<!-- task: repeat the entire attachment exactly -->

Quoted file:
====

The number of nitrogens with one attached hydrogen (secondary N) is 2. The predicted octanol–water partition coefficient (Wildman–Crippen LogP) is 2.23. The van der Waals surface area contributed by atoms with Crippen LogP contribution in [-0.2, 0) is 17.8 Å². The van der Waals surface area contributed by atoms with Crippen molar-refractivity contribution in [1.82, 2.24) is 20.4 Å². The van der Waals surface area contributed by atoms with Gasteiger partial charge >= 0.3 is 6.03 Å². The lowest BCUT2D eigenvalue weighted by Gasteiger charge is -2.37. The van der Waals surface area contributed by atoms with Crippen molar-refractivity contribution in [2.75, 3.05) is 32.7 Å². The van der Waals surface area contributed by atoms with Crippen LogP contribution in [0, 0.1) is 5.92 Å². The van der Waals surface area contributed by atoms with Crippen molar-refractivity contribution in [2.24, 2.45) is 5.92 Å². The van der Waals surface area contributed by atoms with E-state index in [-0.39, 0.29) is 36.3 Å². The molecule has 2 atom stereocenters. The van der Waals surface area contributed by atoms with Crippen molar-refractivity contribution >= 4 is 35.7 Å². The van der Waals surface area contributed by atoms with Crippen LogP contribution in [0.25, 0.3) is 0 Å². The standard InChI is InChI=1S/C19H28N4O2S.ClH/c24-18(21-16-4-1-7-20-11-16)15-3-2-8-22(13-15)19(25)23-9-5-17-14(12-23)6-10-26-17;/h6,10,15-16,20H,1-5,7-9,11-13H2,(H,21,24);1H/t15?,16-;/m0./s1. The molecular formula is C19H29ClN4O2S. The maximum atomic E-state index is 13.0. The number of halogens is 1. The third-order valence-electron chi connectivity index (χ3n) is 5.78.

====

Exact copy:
The number of nitrogens with one attached hydrogen (secondary N) is 2. The predicted octanol–water partition coefficient (Wildman–Crippen LogP) is 2.23. The van der Waals surface area contributed by atoms with Crippen LogP contribution in [-0.2, 0) is 17.8 Å². The van der Waals surface area contributed by atoms with Crippen molar-refractivity contribution in [1.82, 2.24) is 20.4 Å². The van der Waals surface area contributed by atoms with Gasteiger partial charge >= 0.3 is 6.03 Å². The lowest BCUT2D eigenvalue weighted by Gasteiger charge is -2.37. The van der Waals surface area contributed by atoms with Crippen molar-refractivity contribution in [2.75, 3.05) is 32.7 Å². The van der Waals surface area contributed by atoms with Crippen LogP contribution in [0, 0.1) is 5.92 Å². The van der Waals surface area contributed by atoms with Crippen molar-refractivity contribution in [2.24, 2.45) is 5.92 Å². The van der Waals surface area contributed by atoms with E-state index in [-0.39, 0.29) is 36.3 Å². The molecule has 2 atom stereocenters. The van der Waals surface area contributed by atoms with Crippen molar-refractivity contribution >= 4 is 35.7 Å². The van der Waals surface area contributed by atoms with Crippen LogP contribution in [0.25, 0.3) is 0 Å². The standard InChI is InChI=1S/C19H28N4O2S.ClH/c24-18(21-16-4-1-7-20-11-16)15-3-2-8-22(13-15)19(25)23-9-5-17-14(12-23)6-10-26-17;/h6,10,15-16,20H,1-5,7-9,11-13H2,(H,21,24);1H/t15?,16-;/m0./s1. The molecular formula is C19H29ClN4O2S. The maximum atomic E-state index is 13.0. The number of halogens is 1. The third-order valence-electron chi connectivity index (χ3n) is 5.78.